Over the weekend, you may have read Allan Schwarz’s New York Times article, “Risky Rise of the Good-Grade Pill”, a fascinating article on many levels. As the CEO & Founder of CATES Tutoring in New York City with offices in Manhattan, Brooklyn, Westchester, and abroad in cities such as London, I personally have worked with hundreds of students – and CATES as a company thousands – from elite private schools in the New York area and all over the world. Our clients run the gamut: regular time, extended time, double time, 2400 caliber on the SAT test, students hoping to simply break 21 on the ACT test.
Some of our students, particularly those through Envision Test Prep, our specialized division for students with learning differences, receive prescriptions for Adderall, Ritalin, Concerta, et al and use them to great benefit in their work. However, we have at times come across the question of using performance-enhancing drugs (PED’s) for students who do not clinically require them. It’s obviously a controversial subject – as it should be – but, as I see it, the topic actually helps to crystallize the core issue: misplaced and uninformed expectations.
Over the course of the next few days, we’ll examine specific aspects of this article and lend some insight and guidance to help students and parents understand that a healthier attitude towards the US admissions process – whether you are from the Upper East Side, Scarsdale, or London – not only helps you succeed in the process, but also sets you up for success in your professional life.
The Pressure to Get Good Grades
Dear Students – Welcome to the real world! You should feel pressure to earn strong grades – the world is becoming more competitive – and you need to understand how to ask – and get – the best of yourself. With globalization and the technological revolution, the world your parents knew growing up is not the world you know now and will become even more different by the time you enter the professional world. Virtually every single job in America is at risk of being lost to someone else (yes, perhaps in Asia) and education will be the biggest advantage you have as you enter the 21st Century work force. So, yes, good grades do matter.
Each year, plenty of students handle multiple AP’s, extracurricular activities, and standardized tests successfully and have been for years. You’re not the first to go through the process, and you will not be the last. The college admissions process stands as a rite of passage for all of us, and all of us succeed in our unique way, let alone survive. It’s not easy, but its also exciting and can act as a gut-check on how serious you are about your ambitions. You will experience challenges – too many homework assignments in one night, 10-page papers due tomorrow, sports after school, Model UN conference this weekend – and you will have to find a way to excel at each one.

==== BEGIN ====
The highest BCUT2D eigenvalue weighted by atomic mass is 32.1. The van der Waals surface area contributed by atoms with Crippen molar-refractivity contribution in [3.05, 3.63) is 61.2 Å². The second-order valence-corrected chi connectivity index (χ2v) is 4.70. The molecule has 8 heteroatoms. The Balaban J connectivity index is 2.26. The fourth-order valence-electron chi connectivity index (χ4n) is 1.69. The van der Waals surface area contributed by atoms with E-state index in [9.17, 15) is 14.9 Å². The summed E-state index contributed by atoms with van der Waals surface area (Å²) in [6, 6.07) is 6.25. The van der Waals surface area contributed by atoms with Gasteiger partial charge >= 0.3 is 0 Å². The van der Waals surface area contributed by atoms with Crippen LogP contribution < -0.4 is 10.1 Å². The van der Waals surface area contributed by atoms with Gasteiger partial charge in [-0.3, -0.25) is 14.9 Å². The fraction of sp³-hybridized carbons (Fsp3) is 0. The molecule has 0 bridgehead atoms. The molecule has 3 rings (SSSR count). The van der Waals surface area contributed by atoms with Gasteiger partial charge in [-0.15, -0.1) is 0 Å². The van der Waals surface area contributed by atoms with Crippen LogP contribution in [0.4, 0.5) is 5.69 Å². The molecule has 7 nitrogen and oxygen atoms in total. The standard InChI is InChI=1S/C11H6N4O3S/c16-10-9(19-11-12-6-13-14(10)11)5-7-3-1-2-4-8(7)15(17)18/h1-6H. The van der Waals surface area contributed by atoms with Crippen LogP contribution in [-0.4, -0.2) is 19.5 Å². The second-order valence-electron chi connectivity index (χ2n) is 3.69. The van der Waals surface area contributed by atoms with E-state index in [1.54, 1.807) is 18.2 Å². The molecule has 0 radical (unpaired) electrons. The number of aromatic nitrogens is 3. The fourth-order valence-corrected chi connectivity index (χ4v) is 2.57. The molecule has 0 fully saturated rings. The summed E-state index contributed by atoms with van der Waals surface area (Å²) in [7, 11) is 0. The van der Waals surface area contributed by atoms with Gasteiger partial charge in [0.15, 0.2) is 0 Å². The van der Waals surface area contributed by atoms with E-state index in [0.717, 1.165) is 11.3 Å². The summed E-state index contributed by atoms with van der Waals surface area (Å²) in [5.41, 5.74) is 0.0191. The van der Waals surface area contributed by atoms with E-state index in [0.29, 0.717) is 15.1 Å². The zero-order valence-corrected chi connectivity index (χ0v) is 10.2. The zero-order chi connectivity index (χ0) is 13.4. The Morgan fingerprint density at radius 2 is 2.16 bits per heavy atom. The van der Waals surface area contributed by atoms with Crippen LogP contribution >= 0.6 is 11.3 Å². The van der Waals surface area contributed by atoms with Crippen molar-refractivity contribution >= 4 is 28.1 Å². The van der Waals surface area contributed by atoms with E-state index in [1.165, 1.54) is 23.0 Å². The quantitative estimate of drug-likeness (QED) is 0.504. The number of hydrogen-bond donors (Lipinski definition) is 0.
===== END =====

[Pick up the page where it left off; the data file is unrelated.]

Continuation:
However, drugs aren’t the answer. PED’s – or any substance for that matter – act as only a short-term solution to a larger, longer-term challenge that most students – and particularly, their families – need to address: the definition of success.
Success in College
How do you define success in the college admissions process? To me, gaining entry to a college or university that best matches your personality and learning style epitomizes success in the college admissions process. And the truth is, we currently live in a sort of golden age for US university education. With the increase in the human population after the Baby Boom, the numbers of students applying to colleges each year has risen. Of course, schools aren’t adding enough beds each year to match the number of students applying. While the competition at the top has become so much more so, one of the larger benefits of this trend is that is it now possible to earn a top-notch education at more schools than ever before. Those top-notch students who get squeezed out of the most selective schools due to a simple numbers game are now helping to make the next tier of schools as good as the Ivy League schools were a decade or so ago. Thus, while the admissions process can be difficult, its never been easier to gain a top-flight university education.
For example, Northeastern University (NU) has seen its reputation rise; it’s considered a terrific school nowadays. Back in the mid-90′s, NU wasn’t seen as strong an academic environment as it’s seen to be now. If you were to look at the average SAT test score ranges for entering NU freshmen during that time period, few NU-bound students broke 1000 on their Verbal and Math sections. Today, NU-bound students score closer to the 1250-1300 range on their Critical Reading and Math sections of the SAT test. The difference between the student aiming for 1000 on the SAT and the student aiming for 1250-1300 can be significant, both in relation to the SAT’s and to the other aspects of their application.
College in the Age of Globalization
How important is it now to attend an Ivy League university to gain a top-flight education? Less than it meant years ago. In this age of globalization and technological innovation, where you attend college is becoming less and less important. Rather, how you make use of your college education (that is, if you even decide to go to college) is much more important, and its much easier to do so when you’re in an environment where you’re stimulated and challenged in a healthy way.
Yes, that could mean Harvard, but it also could also mean Northeastern. It’s up to you to discover and decide.